Wednesday, December 21, 2011

Meet Design Strategist Drew Smith of Creative Mornings/London


To stay ahead of your game, you need to constantly transform yourself. Meet Drew Smith, an Australian guy who dreamt about being a car designer and became a brand strategist. Now based in the UK, he works at the consultancy Sense Worldwide and runs CreativeMornings/London. 


What is your background/who are you?
I grew up in Sydney, Australia knowing from a very young age -try 6- that I wanted to be a car designer. Given that my mum’s an artist and my dad’s an engineer, it was pretty much a certainty that I was going to become a designer!

After high-school, I did a degree in industrial design and moved to the UK in 2005 to do my Masters in Automotive Design. After graduating I went to work in an automotive design strategy consultancy in Germany before landing my dream job at Sense Worldwide, a creative strategic consultancy in London.


Tell us about Sense Worldwide!
At Sense, our clients often come to us with a problem –communications, branding, product or even with their entire business- and have no idea where to start on solving it. First, we help them properly define what the problem is and what a successful outcome is. Then using a people-centered approach we embark on a creative journey to find a successful solution, taking our clients on this journey with us.


What do you think is significant for the industry today?
In the last 12 months, we’ve been looking beyond simply offering innovation consultancy to our clients; innovating within a category is simply the cost of business these days. Now clients are realizing that they need to be more than just excellent, they need to change or transform the conversation that’s going on in their sector to stay ahead. Iterative improvement is no longer enough; transformation and creative destruction is what’s really driving the market leaders. 


What is innovation to you?
Innovation is one of those words that’s used a lot these days. Walk into any bookstore and you’ll see hundreds of books on the topic. To me it’s being as excellent as you can be in your category through constantly refining your. Innovation is constantly testing new ideas, breaking them and rebuilding them in a way that allows you to be a category leader.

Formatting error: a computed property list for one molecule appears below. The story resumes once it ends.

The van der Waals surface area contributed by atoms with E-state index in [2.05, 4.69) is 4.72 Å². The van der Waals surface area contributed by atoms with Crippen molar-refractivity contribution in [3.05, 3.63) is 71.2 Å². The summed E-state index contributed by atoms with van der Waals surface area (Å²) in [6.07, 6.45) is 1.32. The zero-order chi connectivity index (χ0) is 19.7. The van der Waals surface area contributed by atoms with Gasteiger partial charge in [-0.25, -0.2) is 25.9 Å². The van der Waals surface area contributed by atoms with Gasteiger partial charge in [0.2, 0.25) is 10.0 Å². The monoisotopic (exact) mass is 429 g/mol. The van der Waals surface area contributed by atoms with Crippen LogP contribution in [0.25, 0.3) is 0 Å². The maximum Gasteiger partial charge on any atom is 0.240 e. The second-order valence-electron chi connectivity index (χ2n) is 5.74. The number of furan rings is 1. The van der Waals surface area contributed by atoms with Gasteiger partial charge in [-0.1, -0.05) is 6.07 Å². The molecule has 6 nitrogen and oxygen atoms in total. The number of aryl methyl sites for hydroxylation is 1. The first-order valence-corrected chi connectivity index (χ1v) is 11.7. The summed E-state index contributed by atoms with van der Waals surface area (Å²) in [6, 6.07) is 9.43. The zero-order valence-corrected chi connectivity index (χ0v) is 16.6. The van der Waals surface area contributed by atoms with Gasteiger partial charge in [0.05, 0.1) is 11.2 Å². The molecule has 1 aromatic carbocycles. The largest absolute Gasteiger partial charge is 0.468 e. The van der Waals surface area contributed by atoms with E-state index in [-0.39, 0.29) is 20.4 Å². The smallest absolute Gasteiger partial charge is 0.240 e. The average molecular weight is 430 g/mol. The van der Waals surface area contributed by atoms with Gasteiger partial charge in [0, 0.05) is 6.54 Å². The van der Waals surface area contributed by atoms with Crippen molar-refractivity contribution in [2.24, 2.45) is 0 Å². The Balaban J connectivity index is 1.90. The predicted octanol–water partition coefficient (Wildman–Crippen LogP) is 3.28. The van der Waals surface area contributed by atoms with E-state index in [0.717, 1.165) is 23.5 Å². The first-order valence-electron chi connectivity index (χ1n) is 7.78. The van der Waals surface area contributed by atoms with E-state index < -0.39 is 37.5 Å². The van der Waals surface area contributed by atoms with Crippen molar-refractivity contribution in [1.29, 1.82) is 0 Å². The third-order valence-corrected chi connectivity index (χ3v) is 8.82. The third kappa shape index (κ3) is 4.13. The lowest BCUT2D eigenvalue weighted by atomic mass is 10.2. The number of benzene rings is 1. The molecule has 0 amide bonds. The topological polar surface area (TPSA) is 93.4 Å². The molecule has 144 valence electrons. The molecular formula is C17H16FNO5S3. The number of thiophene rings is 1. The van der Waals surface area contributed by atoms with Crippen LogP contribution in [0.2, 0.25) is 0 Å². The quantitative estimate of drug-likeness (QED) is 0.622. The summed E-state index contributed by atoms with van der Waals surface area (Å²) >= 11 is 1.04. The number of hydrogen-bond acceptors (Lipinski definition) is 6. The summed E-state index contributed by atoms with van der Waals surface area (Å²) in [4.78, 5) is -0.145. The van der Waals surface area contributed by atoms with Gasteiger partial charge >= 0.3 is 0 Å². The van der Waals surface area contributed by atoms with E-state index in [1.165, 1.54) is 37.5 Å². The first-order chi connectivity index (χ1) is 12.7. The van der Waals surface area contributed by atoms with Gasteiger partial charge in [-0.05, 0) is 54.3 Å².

What do you think young talent is looking for in companies today?
From a personal perspective, I think it's the kind of organizations that recognize that the way we express ourselves and, therefore, our creative output is incredibly varied. Working in an organization that is responsive to this is incredibly important for morale and for building the kind of flexible, dynamic and project-specific teams that will suit clients best.

I also think that, increasingly, it’s the agencies that offer a truly bespoke, project-specific approach to defining methodologies, strategies and deliverables that are going to be most attractive to young talent. It helps satisfy our urge for creative exploration and also appeals enormously to clients who are disenchanted with the sausage-factory approach that some agencies fall into the trap of.

Finally, agencies that respect our external activities and welcome them into the work environment are winners. In my case I run an event called CreativeMornings/London and Sense Worldwide provide some sponsorship towards the event and allow me a bit of time to build the CreativeMornings presence in London. It helps me maintain a broader perspective on creative practice and also helps develop the networks that Sense draws upon for its work. It’s a win-win situation.


What kind of leadership or what kind of leader do you think the industry will need in the future?
In my experience, where young creatives need the most leadership is in helping them see the big picture. Universities tend to allow students to wallow in the detail of what interests them and they become masters of detail. This is a great attribute when working towards the thorough understanding of culture that can lead to breakthrough strategies. But when you have a finite period of time or budget to develop and deliver a grounded strategy, you need to be able to extrapolate that detail into a long-term vision. It’s this big picture thinking that’s so valuable in agency leadership. 

Also, I think that now more than ever, the ability to provide ongoing mentorship is crucial. We need leaders that can continue to educate young creatives by example. A university education leaves so many creatives not fully formed and lacking the confidence to be as great as they can be. By passing on the passion and experience that has elevated our leaders to where they are today, they give the new generation the confidence to step up and maximize their potential.


What’s your favorite car brand?
I swear that this has nothing to do with the fact that you guys are Swedish but my first two cars were Volvo! They had a brand that resonated so strongly with me, one built on a subtle, beautiful functionality. Their old cars like the PVs, 140s and 240s are not sexy but there’s a profound level of consideration inherent in their design which is deeply attractive. More recently they’re an example of how a brand can completely lose their way (the recent S60/V60 models) and make a triumphant return to what made them great (the Concept Universe).

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